From the perspective of Indian military leaders – not to mention U.S. officials hoping to enlist New Delhi in a countervailing coalition against China – the country’s arms spree comes at a critical time.  Two months ago, the air force chief complained that “around 50 percent of our equipment is obsolete and needs to be replaced.”  Earlier this year, the army chief disclosed that most of India’s vast tank fleet lack critical battle systems.  And according to media reports, the army’s lack of combat readiness was an important factor in New Delhi’s decision not to retaliate against Pakistan in the wake of the terrorist strikes in Mumbai two years ago.  In a February 2010 cable that was released by WikiLeaks, Timothy Roemer, the U.S. ambassador in New Delhi, commented unfavorably on the Indian army’s combat posture and concluded that “substantial and serious resource constraints” would limit India’s performance in any war against Pakistan.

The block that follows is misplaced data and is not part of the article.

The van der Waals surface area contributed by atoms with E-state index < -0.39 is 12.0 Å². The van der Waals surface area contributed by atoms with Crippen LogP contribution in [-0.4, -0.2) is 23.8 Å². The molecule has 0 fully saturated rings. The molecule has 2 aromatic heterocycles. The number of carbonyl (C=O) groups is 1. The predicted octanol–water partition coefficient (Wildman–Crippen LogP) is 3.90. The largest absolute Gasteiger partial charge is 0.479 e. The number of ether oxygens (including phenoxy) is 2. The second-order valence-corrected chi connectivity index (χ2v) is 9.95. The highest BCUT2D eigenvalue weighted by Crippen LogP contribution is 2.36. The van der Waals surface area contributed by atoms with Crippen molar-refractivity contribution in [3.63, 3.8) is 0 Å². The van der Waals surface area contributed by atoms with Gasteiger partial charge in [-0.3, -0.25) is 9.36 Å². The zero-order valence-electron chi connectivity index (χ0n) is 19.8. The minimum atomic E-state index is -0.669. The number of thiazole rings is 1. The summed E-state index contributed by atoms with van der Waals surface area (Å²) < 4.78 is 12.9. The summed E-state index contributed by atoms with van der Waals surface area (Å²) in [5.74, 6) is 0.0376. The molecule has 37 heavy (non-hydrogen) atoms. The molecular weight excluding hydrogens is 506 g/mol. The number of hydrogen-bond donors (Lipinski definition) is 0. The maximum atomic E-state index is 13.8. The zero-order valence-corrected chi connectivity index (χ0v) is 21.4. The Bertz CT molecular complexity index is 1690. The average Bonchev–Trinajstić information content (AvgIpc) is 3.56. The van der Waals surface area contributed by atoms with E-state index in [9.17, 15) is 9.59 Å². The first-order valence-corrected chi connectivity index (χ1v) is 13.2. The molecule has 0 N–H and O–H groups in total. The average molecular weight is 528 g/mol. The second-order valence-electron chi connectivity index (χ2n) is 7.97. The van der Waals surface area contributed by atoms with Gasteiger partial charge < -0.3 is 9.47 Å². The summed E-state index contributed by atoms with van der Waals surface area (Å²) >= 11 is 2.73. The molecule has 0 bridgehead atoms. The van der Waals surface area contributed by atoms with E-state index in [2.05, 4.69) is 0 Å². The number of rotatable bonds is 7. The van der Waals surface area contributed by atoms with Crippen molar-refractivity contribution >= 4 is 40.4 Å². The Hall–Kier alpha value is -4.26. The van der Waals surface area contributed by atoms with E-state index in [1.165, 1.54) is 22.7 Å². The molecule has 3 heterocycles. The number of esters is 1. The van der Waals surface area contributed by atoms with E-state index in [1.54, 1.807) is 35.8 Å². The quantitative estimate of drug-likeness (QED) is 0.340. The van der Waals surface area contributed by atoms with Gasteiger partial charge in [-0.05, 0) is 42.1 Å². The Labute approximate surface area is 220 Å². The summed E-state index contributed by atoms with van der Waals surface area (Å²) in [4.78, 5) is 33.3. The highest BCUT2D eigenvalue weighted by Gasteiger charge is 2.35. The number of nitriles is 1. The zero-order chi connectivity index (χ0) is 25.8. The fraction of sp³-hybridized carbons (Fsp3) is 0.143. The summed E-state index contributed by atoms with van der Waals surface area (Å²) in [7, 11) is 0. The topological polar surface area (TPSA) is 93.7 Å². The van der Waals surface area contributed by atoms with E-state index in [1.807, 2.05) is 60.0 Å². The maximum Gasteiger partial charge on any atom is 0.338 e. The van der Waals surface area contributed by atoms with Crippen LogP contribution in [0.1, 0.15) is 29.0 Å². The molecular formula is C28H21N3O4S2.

But the spate of military acquisitions has also exposed deep problems with India’s strategic planning, resource allocation and defense acquisition processes.  In their insightful new book, Arming without Aiming, Stephen P. Cohen and Sunil Dasgupta argue that India’s military modernization suffers from weak political direction, dysfunctional civil-military relations, a fundamental disunity of purpose, and a highly corrupt and inefficient development and procurement system. 

Political leaders in New Delhi have traditionally shown little interest in defense matters and the civilian bureaucracy lacks the requisite expertise, a situation that allows each individual service to pursue its own priorities uncoordinated with the other branches of the armed forces.  Thus, the army is focused on implementing its “Cold Start” military doctrine that calls for swift but calibrated ground offensives into Pakistan.  But the air force’s resource plans do not place much emphasis on the close air support missions essential for Cold Start’s success, while the navy is more concerned with grand projections of power throughout the Indian Ocean region than on bringing it to bear in a conflict with Pakistan.  Long-standing recommendations for creating a chief of defense staff post capable of reconciling competing priorities and ensuring an integrated military posture have been ignored by politicians fearful of enhancing the role of the armed forces in the policymaking process.